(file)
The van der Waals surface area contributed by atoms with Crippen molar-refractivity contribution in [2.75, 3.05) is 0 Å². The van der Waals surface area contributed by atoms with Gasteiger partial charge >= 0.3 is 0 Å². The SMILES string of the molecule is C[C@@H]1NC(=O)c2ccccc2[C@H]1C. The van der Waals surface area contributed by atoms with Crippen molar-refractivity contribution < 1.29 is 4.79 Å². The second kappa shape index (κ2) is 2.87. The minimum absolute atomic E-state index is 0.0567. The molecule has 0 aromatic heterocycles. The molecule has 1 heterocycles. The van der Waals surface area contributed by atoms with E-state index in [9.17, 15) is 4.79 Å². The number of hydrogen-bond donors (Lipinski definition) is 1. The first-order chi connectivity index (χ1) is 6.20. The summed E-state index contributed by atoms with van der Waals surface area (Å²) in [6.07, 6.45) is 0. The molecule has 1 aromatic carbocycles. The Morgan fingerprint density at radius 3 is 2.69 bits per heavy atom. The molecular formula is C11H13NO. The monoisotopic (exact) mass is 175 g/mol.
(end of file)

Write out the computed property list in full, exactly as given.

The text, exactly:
The van der Waals surface area contributed by atoms with Crippen molar-refractivity contribution in [2.75, 3.05) is 0 Å². The van der Waals surface area contributed by atoms with Gasteiger partial charge >= 0.3 is 0 Å². The SMILES string of the molecule is C[C@@H]1NC(=O)c2ccccc2[C@H]1C. The van der Waals surface area contributed by atoms with Crippen molar-refractivity contribution < 1.29 is 4.79 Å². The second kappa shape index (κ2) is 2.87. The minimum absolute atomic E-state index is 0.0567. The molecule has 0 aromatic heterocycles. The molecule has 1 heterocycles. The van der Waals surface area contributed by atoms with E-state index in [9.17, 15) is 4.79 Å². The number of hydrogen-bond donors (Lipinski definition) is 1. The first-order chi connectivity index (χ1) is 6.20. The summed E-state index contributed by atoms with van der Waals surface area (Å²) in [6.07, 6.45) is 0. The molecule has 1 aromatic carbocycles. The Morgan fingerprint density at radius 3 is 2.69 bits per heavy atom. The molecular formula is C11H13NO. The monoisotopic (exact) mass is 175 g/mol.